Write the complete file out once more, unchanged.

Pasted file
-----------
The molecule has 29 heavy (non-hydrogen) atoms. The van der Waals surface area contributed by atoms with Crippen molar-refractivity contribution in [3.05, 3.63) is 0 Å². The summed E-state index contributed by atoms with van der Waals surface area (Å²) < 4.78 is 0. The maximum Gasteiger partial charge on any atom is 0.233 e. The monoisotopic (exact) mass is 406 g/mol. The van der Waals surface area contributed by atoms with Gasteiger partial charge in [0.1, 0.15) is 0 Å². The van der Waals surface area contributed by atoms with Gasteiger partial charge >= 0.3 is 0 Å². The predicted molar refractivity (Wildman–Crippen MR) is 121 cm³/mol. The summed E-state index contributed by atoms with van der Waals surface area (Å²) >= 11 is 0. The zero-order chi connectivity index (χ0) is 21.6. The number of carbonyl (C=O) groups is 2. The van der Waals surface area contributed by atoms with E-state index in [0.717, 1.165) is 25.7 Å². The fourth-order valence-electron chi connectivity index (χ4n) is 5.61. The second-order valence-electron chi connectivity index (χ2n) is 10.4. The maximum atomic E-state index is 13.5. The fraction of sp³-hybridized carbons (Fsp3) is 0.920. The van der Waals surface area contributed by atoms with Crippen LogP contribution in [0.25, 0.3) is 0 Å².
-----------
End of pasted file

The molecule has 29 heavy (non-hydrogen) atoms. The van der Waals surface area contributed by atoms with Crippen molar-refractivity contribution in [3.05, 3.63) is 0 Å². The summed E-state index contributed by atoms with van der Waals surface area (Å²) < 4.78 is 0. The maximum Gasteiger partial charge on any atom is 0.233 e. The monoisotopic (exact) mass is 406 g/mol. The van der Waals surface area contributed by atoms with Gasteiger partial charge in [0.1, 0.15) is 0 Å². The van der Waals surface area contributed by atoms with Gasteiger partial charge >= 0.3 is 0 Å². The predicted molar refractivity (Wildman–Crippen MR) is 121 cm³/mol. The summed E-state index contributed by atoms with van der Waals surface area (Å²) >= 11 is 0. The zero-order chi connectivity index (χ0) is 21.6. The number of carbonyl (C=O) groups is 2. The van der Waals surface area contributed by atoms with E-state index in [0.717, 1.165) is 25.7 Å². The fourth-order valence-electron chi connectivity index (χ4n) is 5.61. The second-order valence-electron chi connectivity index (χ2n) is 10.4. The maximum atomic E-state index is 13.5. The fraction of sp³-hybridized carbons (Fsp3) is 0.920. The van der Waals surface area contributed by atoms with Crippen LogP contribution in [0.25, 0.3) is 0 Å².